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Thomas Bulkowski’s successful investment activities allowed him to retire at age 36. He is an internationally known author and trader with 30+ years of stock market experience and widely regarded as a leading expert on chart patterns. He may be reached at

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Written by and copyright © 2005-2017 by Thomas N. Bulkowski. All rights reserved. Disclaimer: You alone are responsible for your investment decisions. See Privacy/Disclaimer for more information.

Initial release: August 29, 2017.

This article discusses a new trend change technique for investments (long term holdings). It reliably signals when you should sell a buy-and-hold stock.

Monthly Trends: Summary

Almost half (41%) of all long term channels (uptrends, really) I looked at started near the end of a bear market, but few (20%) ended because one approached.

When a channel shows a sell signal formed by three black candles (42% of channels have such a signal), the post-signal drop averages 43%. False sell signals occur 21% of the time.

After a sell signal occurs, it takes 3.7 years before a stock recovers to close above the top of the channel.

Monthly Trends: Background and Methodology

I was looking at charts on the monthly scale showing price channels, wondering how a stock behaves after a channel ends. Questions formed. Should I sell a long term holding? Should I even buy a stock showing one of the channels, knowing that sooner or later they end? Did a bear market end the channel? If not, did the channel's end precede the bear market and if so, by how long?

I started research to answer these questions when I found a reliable sell signal to mark the end of an up-sloping trend.

I manually found and catalogued almost 900 channels (trends, really), then reviewed my choices.

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A picture shows best what I found.

The following chart is of 3D systems, on the monthly scale. I drew a channel at E, but I was more focused on rising price trends that followed a trendline, not on channels. If it happened to fall within the definition of a channel, then that was peachy. If not, that was fine, too. For me, though, it was easier to call them channels because my pattern finding software was already built to display them.

So I'll refer to all "trends" as channels in this article.

The trend change signal occurs after the channel is established. That means I set a minimum duration of two years for the channel. I discarded any channel shorter than that.

Then I looked at the channel end and found three black candles. Their appearance signals a trend change. A black candle appears on the monthly chart when the month's closing price is below the month's opening price.

Picture of 3D systems (DDD) on the monthly scale.

I used my computer to log the 897 channels I found (manually) in 503 stocks from 1990 to August 2017. I looked for valleys in the stock to touch the up-sloping trendline at least three times.

The chart shows an example of such a channel at E. My focus was to find stocks which followed a trend for years, hence the monthly scale and the use of an up-sloping trendline.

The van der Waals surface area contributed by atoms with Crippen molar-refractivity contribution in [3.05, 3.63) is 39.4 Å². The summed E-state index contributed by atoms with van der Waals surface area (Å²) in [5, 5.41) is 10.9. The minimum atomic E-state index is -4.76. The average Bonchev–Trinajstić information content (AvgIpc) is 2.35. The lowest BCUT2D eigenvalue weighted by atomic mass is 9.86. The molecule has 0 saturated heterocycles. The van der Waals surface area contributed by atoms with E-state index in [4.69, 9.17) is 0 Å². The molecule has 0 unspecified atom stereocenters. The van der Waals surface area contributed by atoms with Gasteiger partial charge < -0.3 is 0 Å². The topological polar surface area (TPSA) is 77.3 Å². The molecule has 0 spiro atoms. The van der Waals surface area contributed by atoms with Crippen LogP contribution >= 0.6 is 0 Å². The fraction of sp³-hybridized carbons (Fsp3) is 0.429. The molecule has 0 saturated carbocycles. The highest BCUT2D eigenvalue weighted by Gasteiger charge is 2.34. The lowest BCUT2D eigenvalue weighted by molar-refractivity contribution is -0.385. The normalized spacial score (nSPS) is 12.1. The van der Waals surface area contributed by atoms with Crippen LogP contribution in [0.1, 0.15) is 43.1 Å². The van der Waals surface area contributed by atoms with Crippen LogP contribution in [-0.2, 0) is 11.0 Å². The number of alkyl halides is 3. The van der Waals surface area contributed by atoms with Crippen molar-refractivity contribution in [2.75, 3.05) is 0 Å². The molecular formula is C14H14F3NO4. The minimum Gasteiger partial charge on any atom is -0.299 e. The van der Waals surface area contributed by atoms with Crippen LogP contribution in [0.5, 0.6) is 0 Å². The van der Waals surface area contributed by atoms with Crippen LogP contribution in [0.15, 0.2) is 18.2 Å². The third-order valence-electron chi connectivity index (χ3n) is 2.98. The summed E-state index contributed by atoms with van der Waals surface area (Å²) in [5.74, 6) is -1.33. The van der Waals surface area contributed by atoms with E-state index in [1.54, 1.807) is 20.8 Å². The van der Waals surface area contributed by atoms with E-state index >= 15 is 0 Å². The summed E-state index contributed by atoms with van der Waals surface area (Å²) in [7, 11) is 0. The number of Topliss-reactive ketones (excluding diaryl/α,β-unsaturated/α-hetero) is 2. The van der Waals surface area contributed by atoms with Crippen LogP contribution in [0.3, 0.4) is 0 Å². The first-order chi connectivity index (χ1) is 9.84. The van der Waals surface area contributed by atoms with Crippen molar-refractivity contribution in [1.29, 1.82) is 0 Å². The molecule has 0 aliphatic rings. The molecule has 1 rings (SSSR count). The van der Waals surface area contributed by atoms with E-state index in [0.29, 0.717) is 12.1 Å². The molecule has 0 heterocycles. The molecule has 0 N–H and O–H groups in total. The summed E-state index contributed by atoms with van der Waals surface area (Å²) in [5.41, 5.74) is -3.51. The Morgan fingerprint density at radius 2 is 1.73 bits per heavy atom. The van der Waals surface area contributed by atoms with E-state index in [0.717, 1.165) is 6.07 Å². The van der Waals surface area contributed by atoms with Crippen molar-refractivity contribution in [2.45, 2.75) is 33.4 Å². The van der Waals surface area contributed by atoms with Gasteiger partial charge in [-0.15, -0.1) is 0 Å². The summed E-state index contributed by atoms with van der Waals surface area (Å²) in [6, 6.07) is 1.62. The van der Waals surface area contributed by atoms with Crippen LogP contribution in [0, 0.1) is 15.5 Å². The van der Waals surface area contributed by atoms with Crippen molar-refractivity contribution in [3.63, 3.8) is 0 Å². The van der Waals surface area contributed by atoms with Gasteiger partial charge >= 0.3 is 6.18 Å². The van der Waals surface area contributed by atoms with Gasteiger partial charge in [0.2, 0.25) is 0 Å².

The trend change signal begins with candle A. It's the highest one in the channel. It can be black or white.

If the candle is white, then look for three additional, consecutive candles, all of whom are black. If the highest candle is black, as shown in this chart, then look for the next two candles to be black. I'll show a clearer diagram of this in the next section.

If you find either pattern, then it reliably signals the end of the channel. Sell as soon as the three black candles appear.

For this chart, the inset shows the three black candles. Candle A in the inset matches candle A on the candle chart. Because candle A is black, I show two additional black candles, B and C, giving the 3-black candle sell signal.

Notice how a substantial decline takes the stock down to D.

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Monthly Trends: Signal Rules

Figure of the setup.

The above figure makes the two signal variations clearer.

Find the channel's high price. If that candle is white, then look for the next three candles to be black. Otherwise, look for three consecutively black candles. The height of each candle and the configuration is not important. If you don't see either of these two configurations, then the channel will not have the setup (only 42% of channels show this setup).

Monthly Trends: Results

Here are the rules.

  1. Use the monthly scale and find an up-sloping channel or price rise that follows a trendline. If price pokes through the bottom trendline or price doesn't always line up, that's fine. But the trendline should touch price (or come close to the line) at least three times. If you can draw a parallel line along the peaks which also follows a trend (forming a channel), that's fine, but it's irrelevant.
  2. The channel must be at least two years long.
  3. The channel ends at the highest price in the channel.
  4. From the highest candle, look for three consecutive black candles starting from the highest candle (if the highest candle is black) or the next three candles if the highest candle is white. In short, you're looking for three consecutive months in which the closing price is below the opening price, starting from the highest candle in the channel.
  5. If you see three consecutive black candles at the channel's high (or a month after the high), then sell at the opening the next month.